News from Europe

Iceland’s ban of conversion therapy put parent’s rights in jeopardy

In line with other European countries, Iceland has approved a ban on conversion therapies for 'sexual orientation,' 'gender expression' and 'gender identity.' The problem arises from the redaction of the new law, that restricts freedom of religion and parental choice. The law does not specify what is considered "conversion therapy", which could lead to the criminalization of harmless spiritual counseling by parents or fellow believers.


As has been the case in recently passed legislation in other European countries, the new Icelandic ban on conversion therapies does not define or distinguish between different types of ‘therapy’.

This leads to situations where harmless help or assistance, for example, spiritual counselling, could be considered a ‘therapy’ and be outlawed. This not only affects religious freedom but also parents’ right to educate their children according to their beliefs.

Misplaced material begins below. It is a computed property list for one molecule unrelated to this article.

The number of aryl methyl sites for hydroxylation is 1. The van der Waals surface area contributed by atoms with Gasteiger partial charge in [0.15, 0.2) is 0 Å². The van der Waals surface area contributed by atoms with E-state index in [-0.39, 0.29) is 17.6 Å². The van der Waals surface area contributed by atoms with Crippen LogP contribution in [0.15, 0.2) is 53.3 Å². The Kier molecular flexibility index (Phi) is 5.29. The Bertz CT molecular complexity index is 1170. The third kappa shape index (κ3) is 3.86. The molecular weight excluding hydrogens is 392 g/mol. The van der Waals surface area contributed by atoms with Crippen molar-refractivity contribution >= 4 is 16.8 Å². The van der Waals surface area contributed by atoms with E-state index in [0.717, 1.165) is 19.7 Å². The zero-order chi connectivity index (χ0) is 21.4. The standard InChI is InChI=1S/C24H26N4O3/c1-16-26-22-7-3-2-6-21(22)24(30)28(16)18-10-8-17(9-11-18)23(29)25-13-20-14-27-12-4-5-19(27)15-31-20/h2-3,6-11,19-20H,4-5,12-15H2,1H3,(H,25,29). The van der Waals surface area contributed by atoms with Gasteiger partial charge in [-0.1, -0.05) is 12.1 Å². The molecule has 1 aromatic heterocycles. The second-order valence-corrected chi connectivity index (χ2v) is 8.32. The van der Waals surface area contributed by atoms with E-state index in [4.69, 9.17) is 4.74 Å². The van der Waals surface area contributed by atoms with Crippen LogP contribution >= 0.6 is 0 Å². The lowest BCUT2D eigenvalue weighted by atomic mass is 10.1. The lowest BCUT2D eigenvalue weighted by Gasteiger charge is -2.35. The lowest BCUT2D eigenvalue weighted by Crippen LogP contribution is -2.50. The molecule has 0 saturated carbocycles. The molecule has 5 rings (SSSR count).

The bill passed on June 9 by the Icelandic Parliament bans “any type of therapy aimed at changing or discouraging someone’s identity.” Individuals’ capacity for self-determination is not affected like in other similar legislation, as the bill punishes practices performed “through coercion, deception or threats.”

Nonetheless, it also punishes “anyone who subjects a child under the age of 18 to the treatment” with prison time for up to 5 years, which violates parents’ rights.


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